The Lyme disease spirochete, Borrelia burgdorferi, expresses RevA and numerous outer surface lipoproteins during mammalian infection. As an adhesin that promotes bacterial interaction with fibronectin, RevA is poised to interact with the extracellular matrix of the host. To further define the role(s) of RevA during mammalian infection, we created a mutant that is unable to produce RevA. The mutant was still infectious to mice, although it was significantly less well able to infect cardiac tissues. Complementation of the mutant with a wild-type revA gene restored heart infectivity to wild-type levels. Additionally, revA mutants led to increased evidence of arthritis, with increased fibrotic collagen deposition in tibiotarsal joints. The mutants also induced increased levels of the chemokine CCL2, a monocyte chemoattractant, in serum, and this increase was abolished in the complemented strain. Therefore, while revA is not absolutely essential for infection, deletion of revA had distinct effects on dissemination, arthritis severity, and host response.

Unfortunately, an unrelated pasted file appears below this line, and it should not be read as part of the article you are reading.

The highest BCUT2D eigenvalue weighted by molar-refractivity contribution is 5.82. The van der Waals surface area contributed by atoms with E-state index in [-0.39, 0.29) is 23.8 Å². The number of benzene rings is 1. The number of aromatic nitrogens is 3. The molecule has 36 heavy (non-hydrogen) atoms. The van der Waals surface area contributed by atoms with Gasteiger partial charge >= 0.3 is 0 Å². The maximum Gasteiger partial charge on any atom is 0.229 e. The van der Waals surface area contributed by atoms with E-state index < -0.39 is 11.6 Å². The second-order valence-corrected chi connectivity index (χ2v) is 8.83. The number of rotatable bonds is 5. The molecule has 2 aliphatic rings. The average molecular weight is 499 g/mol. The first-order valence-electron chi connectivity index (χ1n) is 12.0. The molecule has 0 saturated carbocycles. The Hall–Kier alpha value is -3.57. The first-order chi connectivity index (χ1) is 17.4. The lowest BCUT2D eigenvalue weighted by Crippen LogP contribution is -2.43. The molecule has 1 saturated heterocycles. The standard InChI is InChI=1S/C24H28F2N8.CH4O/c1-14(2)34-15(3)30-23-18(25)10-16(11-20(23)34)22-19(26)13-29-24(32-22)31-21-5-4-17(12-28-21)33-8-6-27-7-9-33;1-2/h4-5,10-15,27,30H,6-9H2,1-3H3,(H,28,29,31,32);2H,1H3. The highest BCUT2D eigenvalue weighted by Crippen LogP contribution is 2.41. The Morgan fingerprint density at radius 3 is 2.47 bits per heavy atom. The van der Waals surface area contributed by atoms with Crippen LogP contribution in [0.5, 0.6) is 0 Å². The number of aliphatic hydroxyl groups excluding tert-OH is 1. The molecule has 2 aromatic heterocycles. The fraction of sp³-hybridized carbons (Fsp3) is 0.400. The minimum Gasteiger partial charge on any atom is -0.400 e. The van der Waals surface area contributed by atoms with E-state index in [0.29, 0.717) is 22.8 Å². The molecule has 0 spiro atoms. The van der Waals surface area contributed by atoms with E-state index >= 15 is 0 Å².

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This work was supported by NIH/NIAID grant K22AI093671 to C.A.B.
Byram, Rebecca; Gaultney, Robert A.; Floden, Angela M.; Hellekson, Christopher; Stone, Brandee L.; Bowman, Amy; Stevenson, Brian; Johnson, Barbara J. B.; and Brissette, Catherine A., "Borrelia burgdorferi RevA Significantly Affects Pathogenicity and Host Response in the Mouse Model of Lyme Disease" (2015). Microbiology, Immunology, and Molecular Genetics Faculty Publications. 80.